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2.03.06 Birthday girl gives Cummings Veterinary School a gift from the heart

by Donna Boynton, reprinted from Worcester Telegram & Gazette

A Framingham kindergarten student has spread some holiday cheer to some grateful veterinarians and their patients by recently donating more than $400 to the Tufts Wildlife Clinic at the Cummings School of Veterinary Medicine at Tufts University.

Last Wednesday, Corina Kotidis, 6, presented the donation to Tufts. The doctors at the clinic were just wrapping up their holiday party when the young philanthropist and her older sister, Miranda, presented a pink box adorned with stickers of puppies, butterflies and various species of birds containing $430 she had collected.

Corina, a kindergarten student at Happy Hollow School in Framingham, turned 6 on Dec. 16, and had a birthday party at a local Build-A-Bear store Dec. 17. It was her wish that instead of gifts, the 20 friends and family members attending her birthday party make a donation to the wildlife clinic.

This is the second year that Corina has donated her birthday gifts to Tufts.

"I think it is wonderful in today's world when people are not just thinking about themselves, but are trying to help other people or animals in need," Dr. Mark Pokras, the director of the clinic, said. "We can definitely use Corina's donation to help animals in our clinic."

Corina's donation comes at a time of year when weather conditions can cause injury and illness to many types of animals. Dr. Pokras said the clinic tends many emaciated and dehydrated birds, particularly owls, hawks, geese and ducks.

Corina has followed in the footsteps of her big sister. Miranda, now 10, started donating her birthday presents to Tufts when she, too, was 6, and in the years since, has continued to donate her gifts to other charitable organizations such as hospitals and rehabilitation centers.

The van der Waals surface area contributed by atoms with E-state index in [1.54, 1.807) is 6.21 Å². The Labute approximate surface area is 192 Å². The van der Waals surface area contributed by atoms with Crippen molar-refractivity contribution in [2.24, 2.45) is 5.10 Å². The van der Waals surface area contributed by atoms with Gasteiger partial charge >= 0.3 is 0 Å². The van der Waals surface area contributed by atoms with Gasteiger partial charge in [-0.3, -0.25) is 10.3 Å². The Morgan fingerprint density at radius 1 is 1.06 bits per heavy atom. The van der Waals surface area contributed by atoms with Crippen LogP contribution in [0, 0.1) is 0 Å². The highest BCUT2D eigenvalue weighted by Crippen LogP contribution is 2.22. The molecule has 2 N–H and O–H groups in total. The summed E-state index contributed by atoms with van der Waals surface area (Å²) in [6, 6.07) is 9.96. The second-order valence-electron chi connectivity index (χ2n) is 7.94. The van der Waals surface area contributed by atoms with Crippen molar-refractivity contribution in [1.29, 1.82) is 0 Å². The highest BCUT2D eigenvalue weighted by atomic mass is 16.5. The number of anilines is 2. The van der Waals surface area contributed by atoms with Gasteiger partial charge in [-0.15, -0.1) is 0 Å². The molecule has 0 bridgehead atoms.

The sisters are inspired by their love of animals to support Tufts. "They absolutely adore animals," their mother, Dr. Nina Balodimos, said. The family has 19 different animals, including dogs, hamsters, guinea pigs, birds, chinchillas and fish.

"I think it is good for them to learn altruism," said Dr. Balodimos, an obstetrician and gynecologist with the Southboro Medical Group. "Certainly the love of animals started it all, but I want them to learn what it means to give of themselves; community service is something I try to teach them."

The sisters not only give around the time of their birthdays. Dr. Balodimos said she tries to involve her daughters in different projects throughout the year, either as Girl Scouts or through other community service opportunities.

"I am very proud of them," said their mother.

She said she and her daughters attended Tufts' annual open house at the Grafton campus for many years. Dr. Balodimos added the family has brought injured wildlife - including a mallard duck and a woodchuck - to the wildlife clinic.